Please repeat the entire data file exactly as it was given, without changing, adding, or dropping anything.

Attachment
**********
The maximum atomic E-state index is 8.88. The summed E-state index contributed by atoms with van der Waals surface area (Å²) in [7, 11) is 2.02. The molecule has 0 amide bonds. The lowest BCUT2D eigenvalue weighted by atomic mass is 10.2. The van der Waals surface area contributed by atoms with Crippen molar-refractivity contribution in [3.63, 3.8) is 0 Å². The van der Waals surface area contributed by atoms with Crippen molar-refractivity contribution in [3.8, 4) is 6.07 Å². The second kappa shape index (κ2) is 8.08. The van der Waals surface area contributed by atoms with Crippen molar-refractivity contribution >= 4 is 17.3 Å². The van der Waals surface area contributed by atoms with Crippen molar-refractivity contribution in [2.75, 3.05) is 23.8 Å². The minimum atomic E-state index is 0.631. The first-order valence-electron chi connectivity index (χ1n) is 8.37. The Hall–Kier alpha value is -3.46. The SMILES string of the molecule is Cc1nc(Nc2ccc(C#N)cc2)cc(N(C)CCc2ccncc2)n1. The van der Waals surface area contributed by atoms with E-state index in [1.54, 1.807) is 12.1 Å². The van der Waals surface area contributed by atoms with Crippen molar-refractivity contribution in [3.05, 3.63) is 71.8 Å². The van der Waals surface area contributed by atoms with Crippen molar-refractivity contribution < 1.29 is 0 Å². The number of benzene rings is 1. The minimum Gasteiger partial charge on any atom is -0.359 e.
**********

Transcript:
The maximum atomic E-state index is 8.88. The summed E-state index contributed by atoms with van der Waals surface area (Å²) in [7, 11) is 2.02. The molecule has 0 amide bonds. The lowest BCUT2D eigenvalue weighted by atomic mass is 10.2. The van der Waals surface area contributed by atoms with Crippen molar-refractivity contribution in [3.63, 3.8) is 0 Å². The van der Waals surface area contributed by atoms with Crippen molar-refractivity contribution in [3.8, 4) is 6.07 Å². The second kappa shape index (κ2) is 8.08. The van der Waals surface area contributed by atoms with Crippen molar-refractivity contribution >= 4 is 17.3 Å². The van der Waals surface area contributed by atoms with Crippen molar-refractivity contribution in [2.75, 3.05) is 23.8 Å². The minimum atomic E-state index is 0.631. The first-order valence-electron chi connectivity index (χ1n) is 8.37. The Hall–Kier alpha value is -3.46. The SMILES string of the molecule is Cc1nc(Nc2ccc(C#N)cc2)cc(N(C)CCc2ccncc2)n1. The van der Waals surface area contributed by atoms with E-state index in [1.54, 1.807) is 12.1 Å². The van der Waals surface area contributed by atoms with Crippen molar-refractivity contribution in [3.05, 3.63) is 71.8 Å². The van der Waals surface area contributed by atoms with Crippen molar-refractivity contribution < 1.29 is 0 Å². The number of benzene rings is 1. The minimum Gasteiger partial charge on any atom is -0.359 e.